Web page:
NASA Astronomy Picture of the Day 1 Feb 2023: Seven Earth-like worlds of TRAPPIST-1
NASA’s Astronomy Picture of the Day is a stunning snapshot of a seven-world system which orbits a dwarf star called TRAPPIST-1.
The TRAPPIST-1 system contains a total of seven known Earth-sized planets. Mankind has been in search of potential planets which could support life one day should the need to ever leave Earth arise. Although there are more planets in the Universe than you could ever imagine, they all have one or the other substance missing which makes our Blue Planet so unique. NASA, ESA, ISRO and other space agencies have been on the hunt to study planets not just in our solar system, but outside too.
In 2017, NASA announced the discovery of most Earth-sized planets found in the habitable zone of a single star just 40 light-years away from Earth, called TRAPPIST-1. It was named after the Transiting Planets and Planetesimals Small Telescope (TRAPPIST) in Atlas Mountains of Morocco, which was used to discover the planetary system, according to NASA.
NASA's Astronomy Picture of the Day is a stunning illustration of the seventh world in the TRAPPIST-1 planetary system. The illustration was done by Michael Carroll, the founding member of the International Association for the Astronomical Arts. The 7 rocky worlds in the planetary system have the potential for water on their surface due to the close proximity of their orbits with the dwarf star, where surface temperatures allow for the presence of ice or even liquid water. This makes the planetary system an exciting discovery in the search for life on other planets.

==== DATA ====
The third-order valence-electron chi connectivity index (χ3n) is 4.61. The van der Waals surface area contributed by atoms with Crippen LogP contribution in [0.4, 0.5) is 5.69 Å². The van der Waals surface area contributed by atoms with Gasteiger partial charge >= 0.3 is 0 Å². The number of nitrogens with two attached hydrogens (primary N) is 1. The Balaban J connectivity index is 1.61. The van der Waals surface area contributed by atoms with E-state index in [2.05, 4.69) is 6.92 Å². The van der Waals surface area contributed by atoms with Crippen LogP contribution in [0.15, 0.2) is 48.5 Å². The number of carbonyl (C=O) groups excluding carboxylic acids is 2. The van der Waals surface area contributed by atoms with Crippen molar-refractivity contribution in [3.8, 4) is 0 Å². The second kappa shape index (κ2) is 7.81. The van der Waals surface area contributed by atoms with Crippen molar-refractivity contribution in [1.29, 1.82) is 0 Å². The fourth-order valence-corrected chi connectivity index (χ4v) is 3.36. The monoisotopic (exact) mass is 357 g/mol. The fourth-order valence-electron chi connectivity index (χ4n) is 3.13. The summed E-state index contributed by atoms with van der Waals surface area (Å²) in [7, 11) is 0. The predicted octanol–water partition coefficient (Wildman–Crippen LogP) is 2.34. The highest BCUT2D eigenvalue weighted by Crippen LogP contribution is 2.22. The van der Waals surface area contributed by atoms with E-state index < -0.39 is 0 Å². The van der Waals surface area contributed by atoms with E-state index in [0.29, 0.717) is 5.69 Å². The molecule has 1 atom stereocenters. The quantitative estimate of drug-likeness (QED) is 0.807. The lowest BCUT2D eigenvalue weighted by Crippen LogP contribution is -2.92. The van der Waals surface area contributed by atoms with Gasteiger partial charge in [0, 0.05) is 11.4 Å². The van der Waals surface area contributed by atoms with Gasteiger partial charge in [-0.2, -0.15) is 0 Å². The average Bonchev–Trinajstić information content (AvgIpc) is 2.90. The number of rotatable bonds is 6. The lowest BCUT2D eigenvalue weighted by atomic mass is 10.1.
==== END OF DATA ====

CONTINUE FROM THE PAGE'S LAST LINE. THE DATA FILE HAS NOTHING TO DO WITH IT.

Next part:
NASA's explanation of the illustration
Seven worlds orbit the ultracool dwarf star TRAPPIST-1. A mere 40 light-years away, many of the exoplanets were discovered in 2016 using the Transiting Planets and Planetesimals Small Telescope (TRAPPIST) located in the Atlas Mountains of Morocco, and later confirmed with telescopes including NASA's Spitzer Space Telescope. The TRAPPIST-1 planets are likely all rocky and similar in size to Earth, and so compose one of the largest treasure troves of terrestrial planets ever detected around a single star.
Because they orbit very close to their faint, tiny star they could also have regions where surface temperatures allow for the presence of ice or even liquid water, a key ingredient for life. Their tantalizing proximity to Earth makes them prime candidates for future telescopic explorations of the atmospheres of potentially habitable planets. All seven exoplanets appear in the featured illustration, which imagines a view from the most distant known world of this system, TRAPPIST-1h, as having a rocky landscape covered in ice. Meanwhile, in the imagined background, one of the system's inner planets crosses in front of the dim, orange, nearly Jupiter-sized parent star.